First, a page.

In this article from the February 2009 issue, Gabriele Rossi Rognoni examines an instrument by probably the most prominent Florentine maker, about whom very little information survives. Photographs by Marco Rabatti, Serge Domingie

DATE 1764


Giovanni Battista Gabrielli (1716–71) is probably the most prominent figure in the Florentine school of violin making that developed from the end of the 16th century. Very little is known about his life apart from the fact that the violinist and composer Francesco Maria Veracini played one of his instruments, and that he reached wide recognition as a maker, judging from the obituary that appeared on the Gazzetta toscana on 6 April 1771, stating: ‘Due to an inflammation, at the age of 50 [sic] years, Gio. Batista Gabbrielli of Florence left this life a few days ago. He was famous for his skill in making stringed instruments, and especially violins, some of which had been commissioned by the most renowned professors of music and were sent to various parts of Europe.’

His name appears in 1768 in the registers of the guild of woodcarvers (in which Florentine luthiers were enrolled), where his workshop is stated to be ‘in via dello Studio’.


This violin was made in 1764. Dendrochronological analysis carried out in 2008 by the Trees and Timber Institute of Italy’s National Research Council dated the most recent ring of the soundboard to 1754.

The violin is in the collection of the Cherubini Conservatoire in Florence (a collection of 50 instruments that has been on loan to the Galleria dell’Accademia since 1966). It is documented in the Cherubini Conservatoire as early as 1867, having been inherited from the collection of the Accademia di Belle Arti. It was regularly used by violinist–composer Ferdinando Giorgetti and retained its original Baroque-style neck and bass-bar until 1867, when it was modernised by Luigi Castellani.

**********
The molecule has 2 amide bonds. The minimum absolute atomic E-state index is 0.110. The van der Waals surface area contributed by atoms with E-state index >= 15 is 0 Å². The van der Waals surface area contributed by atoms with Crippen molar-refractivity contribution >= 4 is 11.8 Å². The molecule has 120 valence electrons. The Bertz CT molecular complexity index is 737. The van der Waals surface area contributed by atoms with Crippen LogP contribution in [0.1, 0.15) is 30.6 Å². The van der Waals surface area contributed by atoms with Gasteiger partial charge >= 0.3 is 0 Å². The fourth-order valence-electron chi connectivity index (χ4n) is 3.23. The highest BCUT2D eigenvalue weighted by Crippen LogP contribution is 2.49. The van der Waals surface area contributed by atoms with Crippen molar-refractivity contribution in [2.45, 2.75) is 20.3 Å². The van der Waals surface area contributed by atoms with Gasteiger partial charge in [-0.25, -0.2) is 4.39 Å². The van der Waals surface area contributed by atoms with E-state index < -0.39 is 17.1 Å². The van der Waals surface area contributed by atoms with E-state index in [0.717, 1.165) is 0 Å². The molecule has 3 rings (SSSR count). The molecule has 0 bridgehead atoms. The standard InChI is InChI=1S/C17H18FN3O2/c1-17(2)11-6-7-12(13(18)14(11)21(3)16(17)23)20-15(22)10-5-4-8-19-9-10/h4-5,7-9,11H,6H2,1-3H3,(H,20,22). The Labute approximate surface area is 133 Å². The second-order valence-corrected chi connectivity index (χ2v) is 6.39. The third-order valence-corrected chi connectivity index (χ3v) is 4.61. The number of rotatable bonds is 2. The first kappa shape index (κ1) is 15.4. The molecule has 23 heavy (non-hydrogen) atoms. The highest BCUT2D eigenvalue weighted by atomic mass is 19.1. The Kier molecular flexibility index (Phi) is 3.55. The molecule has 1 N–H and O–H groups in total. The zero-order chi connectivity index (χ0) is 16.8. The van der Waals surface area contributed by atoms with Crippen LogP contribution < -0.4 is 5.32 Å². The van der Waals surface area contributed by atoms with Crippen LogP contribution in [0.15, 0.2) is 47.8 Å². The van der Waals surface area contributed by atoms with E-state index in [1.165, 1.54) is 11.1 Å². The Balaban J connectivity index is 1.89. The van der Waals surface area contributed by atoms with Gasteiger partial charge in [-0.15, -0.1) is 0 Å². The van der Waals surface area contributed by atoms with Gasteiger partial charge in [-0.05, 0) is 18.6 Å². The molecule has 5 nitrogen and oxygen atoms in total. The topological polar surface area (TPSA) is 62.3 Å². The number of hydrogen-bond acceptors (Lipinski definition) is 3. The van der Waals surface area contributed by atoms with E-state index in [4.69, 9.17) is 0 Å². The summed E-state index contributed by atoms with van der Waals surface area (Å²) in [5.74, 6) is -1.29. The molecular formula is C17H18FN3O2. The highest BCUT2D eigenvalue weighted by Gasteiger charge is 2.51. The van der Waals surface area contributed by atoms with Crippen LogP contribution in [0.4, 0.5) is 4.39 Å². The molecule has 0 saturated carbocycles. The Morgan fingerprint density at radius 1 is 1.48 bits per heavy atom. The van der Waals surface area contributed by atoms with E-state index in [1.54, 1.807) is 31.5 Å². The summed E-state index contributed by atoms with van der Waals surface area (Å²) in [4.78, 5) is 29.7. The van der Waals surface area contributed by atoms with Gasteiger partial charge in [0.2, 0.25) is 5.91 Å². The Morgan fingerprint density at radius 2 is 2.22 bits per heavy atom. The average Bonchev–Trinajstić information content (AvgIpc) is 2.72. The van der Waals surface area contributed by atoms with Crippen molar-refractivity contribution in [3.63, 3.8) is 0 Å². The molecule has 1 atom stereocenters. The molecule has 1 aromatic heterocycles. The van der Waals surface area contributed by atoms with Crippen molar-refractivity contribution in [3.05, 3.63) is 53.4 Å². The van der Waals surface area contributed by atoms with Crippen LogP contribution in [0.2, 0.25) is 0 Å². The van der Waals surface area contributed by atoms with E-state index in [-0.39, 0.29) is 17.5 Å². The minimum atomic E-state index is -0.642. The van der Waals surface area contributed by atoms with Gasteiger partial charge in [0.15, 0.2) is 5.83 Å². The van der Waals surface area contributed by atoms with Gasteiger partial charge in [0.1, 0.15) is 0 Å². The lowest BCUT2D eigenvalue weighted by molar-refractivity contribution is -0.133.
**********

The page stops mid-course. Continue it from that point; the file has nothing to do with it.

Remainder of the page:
The model is typical of Gabrielli’s instruments, with full, round upper shoulders, and the upper corners shorter and more open than the lower ones, which makes for long C-bouts.


The arching is high, especially between the upper and lower corners. Here it rises rather abruptly and becomes flat at the top; in the upper and lower areas of the soundboard and back, the rise is more gradual. The arching is surrounded right around the edge by a shallow but wide fluting.


The f-holes are vertical and set far apart. The upper eyes are smaller than the lower ones and the notches are well marked, the inner ones being prolonged with a slight scoring on the surface of the soundboard towards the joint. The wings have slightly converging sides and no fluting, which is typical of the Tuscan school.


The scroll is symmetrical, develops very regularly and is carefully finished. The two eyes are very short and barely project beyond the first volute which, by contrast, is rather wide. Viewing the violin side-on, the carving of the volute starts high, a little after the top of the eye, and is anticipated by a slender cut. The back of the scroll has a shallow fluting and parallel sides which only converge at the top.


The original varnish is in good condition, of a golden orange–brown colour in a homogeneous transparent paste.

Label and brands

The instrument has an original label handwritten in brown ink that reads: ‘Joannes Baptista de Gabbrie[lli]s florentinus fecit – 1764’. In addition, there are two brand marks with the initials ‘GBG’ in a rectangle on the button and at the joint between the lower ribs.